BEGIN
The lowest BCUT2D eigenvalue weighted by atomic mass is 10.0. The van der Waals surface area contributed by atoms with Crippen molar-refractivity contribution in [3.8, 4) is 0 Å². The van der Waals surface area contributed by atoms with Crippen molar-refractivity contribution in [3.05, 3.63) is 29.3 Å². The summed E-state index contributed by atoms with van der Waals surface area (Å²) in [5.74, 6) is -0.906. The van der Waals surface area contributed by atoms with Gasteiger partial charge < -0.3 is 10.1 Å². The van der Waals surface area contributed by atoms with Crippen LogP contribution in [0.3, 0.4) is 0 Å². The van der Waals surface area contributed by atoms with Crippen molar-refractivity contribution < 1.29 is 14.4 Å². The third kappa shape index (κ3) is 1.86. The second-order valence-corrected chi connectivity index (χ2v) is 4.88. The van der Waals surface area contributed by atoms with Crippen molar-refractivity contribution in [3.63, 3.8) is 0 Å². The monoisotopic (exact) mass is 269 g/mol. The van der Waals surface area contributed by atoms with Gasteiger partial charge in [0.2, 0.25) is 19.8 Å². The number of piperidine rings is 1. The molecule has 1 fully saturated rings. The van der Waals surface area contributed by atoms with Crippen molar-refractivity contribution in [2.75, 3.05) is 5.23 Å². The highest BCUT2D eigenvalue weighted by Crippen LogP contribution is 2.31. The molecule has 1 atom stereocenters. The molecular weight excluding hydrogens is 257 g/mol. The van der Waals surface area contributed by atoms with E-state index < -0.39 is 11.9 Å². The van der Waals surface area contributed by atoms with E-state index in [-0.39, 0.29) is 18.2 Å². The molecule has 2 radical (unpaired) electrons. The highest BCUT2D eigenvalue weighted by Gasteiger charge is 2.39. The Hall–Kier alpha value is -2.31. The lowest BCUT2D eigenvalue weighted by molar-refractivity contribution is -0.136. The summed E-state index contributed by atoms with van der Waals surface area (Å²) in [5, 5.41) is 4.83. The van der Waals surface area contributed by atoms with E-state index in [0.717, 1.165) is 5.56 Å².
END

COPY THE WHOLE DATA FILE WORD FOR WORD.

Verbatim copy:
The lowest BCUT2D eigenvalue weighted by atomic mass is 10.0. The van der Waals surface area contributed by atoms with Crippen molar-refractivity contribution in [3.8, 4) is 0 Å². The van der Waals surface area contributed by atoms with Crippen molar-refractivity contribution in [3.05, 3.63) is 29.3 Å². The summed E-state index contributed by atoms with van der Waals surface area (Å²) in [5.74, 6) is -0.906. The van der Waals surface area contributed by atoms with Gasteiger partial charge < -0.3 is 10.1 Å². The van der Waals surface area contributed by atoms with Crippen LogP contribution in [0.3, 0.4) is 0 Å². The van der Waals surface area contributed by atoms with Crippen molar-refractivity contribution < 1.29 is 14.4 Å². The third kappa shape index (κ3) is 1.86. The second-order valence-corrected chi connectivity index (χ2v) is 4.88. The van der Waals surface area contributed by atoms with Crippen molar-refractivity contribution in [3.63, 3.8) is 0 Å². The monoisotopic (exact) mass is 269 g/mol. The van der Waals surface area contributed by atoms with Gasteiger partial charge in [0.2, 0.25) is 19.8 Å². The number of piperidine rings is 1. The molecule has 1 fully saturated rings. The van der Waals surface area contributed by atoms with Crippen molar-refractivity contribution in [2.75, 3.05) is 5.23 Å². The highest BCUT2D eigenvalue weighted by Crippen LogP contribution is 2.31. The molecule has 1 atom stereocenters. The molecular weight excluding hydrogens is 257 g/mol. The van der Waals surface area contributed by atoms with E-state index < -0.39 is 11.9 Å². The van der Waals surface area contributed by atoms with E-state index in [-0.39, 0.29) is 18.2 Å². The molecule has 2 radical (unpaired) electrons. The highest BCUT2D eigenvalue weighted by Gasteiger charge is 2.39. The Hall–Kier alpha value is -2.31. The lowest BCUT2D eigenvalue weighted by molar-refractivity contribution is -0.136. The summed E-state index contributed by atoms with van der Waals surface area (Å²) in [5, 5.41) is 4.83. The van der Waals surface area contributed by atoms with E-state index in [0.717, 1.165) is 5.56 Å².